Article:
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Laveist Gives an Argument Against Continuing to Conduct Research on Race and Health. Why Does the Author and Researchers Call an End to Research on Race

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The US population has experienced tremendous growth in the last century, with much of the growth contributed by what are considered minority populations

The US Census has projected that, by the year 2050, one of every two persons in the United States will belong to one of the following racial and ethnic groups: American Indian, Asian and Pacific Islander, Black, or Hispanic.

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The “color line” is not fixed but ripples through time, finding expression at distinct stages of our development as a nation. As the meaning of race has changed over time, its burdens and privileges have shifted among population groups. At one time in our history, for instance, the Irish and Italians were considered “non-White,” along with other immigrants who were not descendants of the early Anglo-Saxon Protestant settlers. In this issue of the Journal, Gerald Oppenheimer traces the color line through the course of American history. He demonstrates how the original language of White racial differences began with the anxious response of early Americans to waves of immigration, beginning in the 1840s when the Irish (or Celts) entered US ports, followed by nationals from Central, Southern, and Eastern Europe

Over time, the descendants of these “White ethnic groups” became the monolithic Caucasian race, the majority population, superior in all respects to the Black people of African descent. According to the IOM, human biodiversity cannot be adequately summarized according to the broad, presumably discrete categories assumed by a racial taxonomy. Furthermore, “racial” groups, as defined by the Office of Management and Budget (American Indian or Alaska Native, Asian or Pacific Islander, Black or African American, or White, and 1 of 2 ethnic groups, Hispanic or non-Hispanic) are not discernible on the basis of genetic information.

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Racial differences in health date back to some of our earliest health records in the United States with blacks (or African Americans) having poorer health than whites across a broad range of health status indicators. This paper highlights some of the important contributions of sociologists to understanding racial inequities in health. It begins with a brief description of the findings of a seminal study conducted by the African American sociologist W. E. B. Du Bois in the late 19th century. It shows how later sociologists have built on this work by elaborating on the ways in which socioeconomic status (SES), racism and migration affect racial differences in health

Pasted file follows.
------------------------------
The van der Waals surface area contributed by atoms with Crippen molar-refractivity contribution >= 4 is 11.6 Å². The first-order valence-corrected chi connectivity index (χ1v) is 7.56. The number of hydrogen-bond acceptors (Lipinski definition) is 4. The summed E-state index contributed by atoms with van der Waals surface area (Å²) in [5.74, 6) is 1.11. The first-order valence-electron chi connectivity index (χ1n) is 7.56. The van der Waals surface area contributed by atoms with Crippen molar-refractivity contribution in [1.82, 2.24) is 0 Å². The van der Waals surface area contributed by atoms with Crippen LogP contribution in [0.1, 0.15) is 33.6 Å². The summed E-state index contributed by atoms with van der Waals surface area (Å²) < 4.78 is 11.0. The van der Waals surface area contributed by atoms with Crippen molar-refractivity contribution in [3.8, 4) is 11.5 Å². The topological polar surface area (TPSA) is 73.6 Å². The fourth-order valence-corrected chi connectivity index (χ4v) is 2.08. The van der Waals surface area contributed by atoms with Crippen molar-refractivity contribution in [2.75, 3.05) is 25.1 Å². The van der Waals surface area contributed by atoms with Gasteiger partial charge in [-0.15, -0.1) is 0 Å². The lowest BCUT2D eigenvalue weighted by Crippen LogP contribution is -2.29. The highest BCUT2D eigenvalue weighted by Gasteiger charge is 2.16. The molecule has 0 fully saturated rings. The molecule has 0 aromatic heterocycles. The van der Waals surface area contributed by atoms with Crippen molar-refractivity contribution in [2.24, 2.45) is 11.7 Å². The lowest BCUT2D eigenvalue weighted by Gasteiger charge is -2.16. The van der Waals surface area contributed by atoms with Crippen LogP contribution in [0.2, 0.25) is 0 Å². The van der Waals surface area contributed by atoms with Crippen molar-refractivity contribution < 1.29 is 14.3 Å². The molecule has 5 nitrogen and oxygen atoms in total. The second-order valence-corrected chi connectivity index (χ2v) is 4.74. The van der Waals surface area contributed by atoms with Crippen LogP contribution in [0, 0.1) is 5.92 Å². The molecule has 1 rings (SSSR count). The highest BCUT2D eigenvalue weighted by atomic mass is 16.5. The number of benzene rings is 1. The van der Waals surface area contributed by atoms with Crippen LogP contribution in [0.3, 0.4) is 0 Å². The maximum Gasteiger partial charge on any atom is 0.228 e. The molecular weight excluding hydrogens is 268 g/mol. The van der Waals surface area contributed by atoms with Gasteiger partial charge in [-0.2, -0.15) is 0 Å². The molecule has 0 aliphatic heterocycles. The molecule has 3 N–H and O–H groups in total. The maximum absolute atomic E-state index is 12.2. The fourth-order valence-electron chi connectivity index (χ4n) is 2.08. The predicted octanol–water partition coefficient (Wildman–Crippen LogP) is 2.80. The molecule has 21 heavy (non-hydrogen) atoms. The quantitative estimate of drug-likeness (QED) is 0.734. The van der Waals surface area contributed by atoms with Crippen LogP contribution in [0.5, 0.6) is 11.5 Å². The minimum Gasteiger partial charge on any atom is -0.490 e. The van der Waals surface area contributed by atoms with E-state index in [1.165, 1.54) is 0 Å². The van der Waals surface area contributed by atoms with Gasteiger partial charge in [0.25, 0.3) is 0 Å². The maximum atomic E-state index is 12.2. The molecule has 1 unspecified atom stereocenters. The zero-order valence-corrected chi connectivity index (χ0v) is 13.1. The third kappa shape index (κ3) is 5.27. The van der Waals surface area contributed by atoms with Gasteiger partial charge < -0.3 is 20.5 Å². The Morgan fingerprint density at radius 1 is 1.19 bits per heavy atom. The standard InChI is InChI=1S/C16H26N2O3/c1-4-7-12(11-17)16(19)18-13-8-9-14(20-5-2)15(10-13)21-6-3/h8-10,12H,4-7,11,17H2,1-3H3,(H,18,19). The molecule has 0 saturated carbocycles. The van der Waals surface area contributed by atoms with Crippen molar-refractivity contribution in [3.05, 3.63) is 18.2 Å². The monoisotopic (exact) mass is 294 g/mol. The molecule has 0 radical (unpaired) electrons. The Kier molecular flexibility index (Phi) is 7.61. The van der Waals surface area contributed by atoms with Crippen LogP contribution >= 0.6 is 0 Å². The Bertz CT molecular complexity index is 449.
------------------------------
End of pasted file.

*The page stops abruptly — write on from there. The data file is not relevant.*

The implications of this sociological research for policies to reduce disparities in health are also considered. For example, consumption (tuberculosis) was the leading cause of death for blacks in Philadelphia and Du Bois (1899) indicated that the causative factors were primarily environmental. He stated that “bad ventilation, lack of outdoor life for women and children, poor protection against dampness and cold are undoubtedly the chief causes of the excessive death rate.” Du Bois (1899) also noted that the health of blacks varied within Philadelphia by neighborhood of residence. Death rates were higher in the Fifth Ward, “the worst Negro slum in the city and the worst part of the city in respect to sanitation,” than in the Thirtieth Ward which had “good houses and clean streets.”

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Generally speaking, solutions might include positioning study sites in areas with diverse residents, employing recruitment staff with whom participants can communicate in their own language, providing travel support for participants who lack access to transit, and creating culturally sensitive informational materials about how data will be collected and used. From a policy perspective, says Oh, the NIH could use as a model for enforcement a recent mandate to require sex and gender inclusion plans in preclinical research. “By studying diverse populations, you do better science,” he says. “It’s a worthwhile investment scientifically.”

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Du Bois William E. B. The Philadelphia Negro: A Social Study. Schocken Books; New York: 1967. 1899.

Link BG, Phelan J. Social conditions as fundamental causes of disease. Journal of Health and Social Behavior. 1995;35:80–94.

Malone N, Baluja KF, Costanzo JM, Davis CJ. Census 2000 Brief. U.S. Census Bureau; 2003. The foreign-born population: 2000

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